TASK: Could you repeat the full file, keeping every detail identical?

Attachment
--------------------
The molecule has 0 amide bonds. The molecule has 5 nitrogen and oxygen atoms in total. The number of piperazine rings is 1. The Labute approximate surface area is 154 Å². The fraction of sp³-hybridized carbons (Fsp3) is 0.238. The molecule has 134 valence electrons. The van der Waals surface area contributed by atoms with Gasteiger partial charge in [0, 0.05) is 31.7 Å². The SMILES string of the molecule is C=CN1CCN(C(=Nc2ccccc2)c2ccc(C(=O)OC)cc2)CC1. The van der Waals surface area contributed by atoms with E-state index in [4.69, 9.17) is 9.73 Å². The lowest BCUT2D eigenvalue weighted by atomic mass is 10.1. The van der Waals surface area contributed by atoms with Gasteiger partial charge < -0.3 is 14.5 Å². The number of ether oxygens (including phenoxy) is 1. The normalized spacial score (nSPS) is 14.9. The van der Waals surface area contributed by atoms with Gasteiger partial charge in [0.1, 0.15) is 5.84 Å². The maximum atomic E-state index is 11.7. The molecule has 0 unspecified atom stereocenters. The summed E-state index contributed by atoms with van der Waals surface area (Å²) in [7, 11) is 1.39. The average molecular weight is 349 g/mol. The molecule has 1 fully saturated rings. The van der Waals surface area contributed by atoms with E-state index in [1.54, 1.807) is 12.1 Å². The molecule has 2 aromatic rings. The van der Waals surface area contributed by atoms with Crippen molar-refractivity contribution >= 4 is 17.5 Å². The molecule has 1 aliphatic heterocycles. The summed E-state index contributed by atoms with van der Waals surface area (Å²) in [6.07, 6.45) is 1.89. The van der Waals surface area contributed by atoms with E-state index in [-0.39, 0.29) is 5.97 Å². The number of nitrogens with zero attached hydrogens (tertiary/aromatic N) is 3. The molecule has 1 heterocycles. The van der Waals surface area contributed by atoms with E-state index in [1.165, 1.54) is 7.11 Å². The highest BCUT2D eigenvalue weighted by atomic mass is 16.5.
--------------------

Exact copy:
The molecule has 0 amide bonds. The molecule has 5 nitrogen and oxygen atoms in total. The number of piperazine rings is 1. The Labute approximate surface area is 154 Å². The fraction of sp³-hybridized carbons (Fsp3) is 0.238. The molecule has 134 valence electrons. The van der Waals surface area contributed by atoms with Gasteiger partial charge in [0, 0.05) is 31.7 Å². The SMILES string of the molecule is C=CN1CCN(C(=Nc2ccccc2)c2ccc(C(=O)OC)cc2)CC1. The van der Waals surface area contributed by atoms with E-state index in [4.69, 9.17) is 9.73 Å². The lowest BCUT2D eigenvalue weighted by atomic mass is 10.1. The van der Waals surface area contributed by atoms with Gasteiger partial charge < -0.3 is 14.5 Å². The number of ether oxygens (including phenoxy) is 1. The normalized spacial score (nSPS) is 14.9. The van der Waals surface area contributed by atoms with Gasteiger partial charge in [0.1, 0.15) is 5.84 Å². The maximum atomic E-state index is 11.7. The molecule has 0 unspecified atom stereocenters. The summed E-state index contributed by atoms with van der Waals surface area (Å²) in [7, 11) is 1.39. The average molecular weight is 349 g/mol. The molecule has 1 fully saturated rings. The van der Waals surface area contributed by atoms with E-state index in [1.54, 1.807) is 12.1 Å². The molecule has 2 aromatic rings. The van der Waals surface area contributed by atoms with Crippen molar-refractivity contribution >= 4 is 17.5 Å². The molecule has 1 aliphatic heterocycles. The summed E-state index contributed by atoms with van der Waals surface area (Å²) in [6.07, 6.45) is 1.89. The van der Waals surface area contributed by atoms with E-state index in [-0.39, 0.29) is 5.97 Å². The number of nitrogens with zero attached hydrogens (tertiary/aromatic N) is 3. The molecule has 1 heterocycles. The van der Waals surface area contributed by atoms with E-state index in [1.165, 1.54) is 7.11 Å². The highest BCUT2D eigenvalue weighted by atomic mass is 16.5.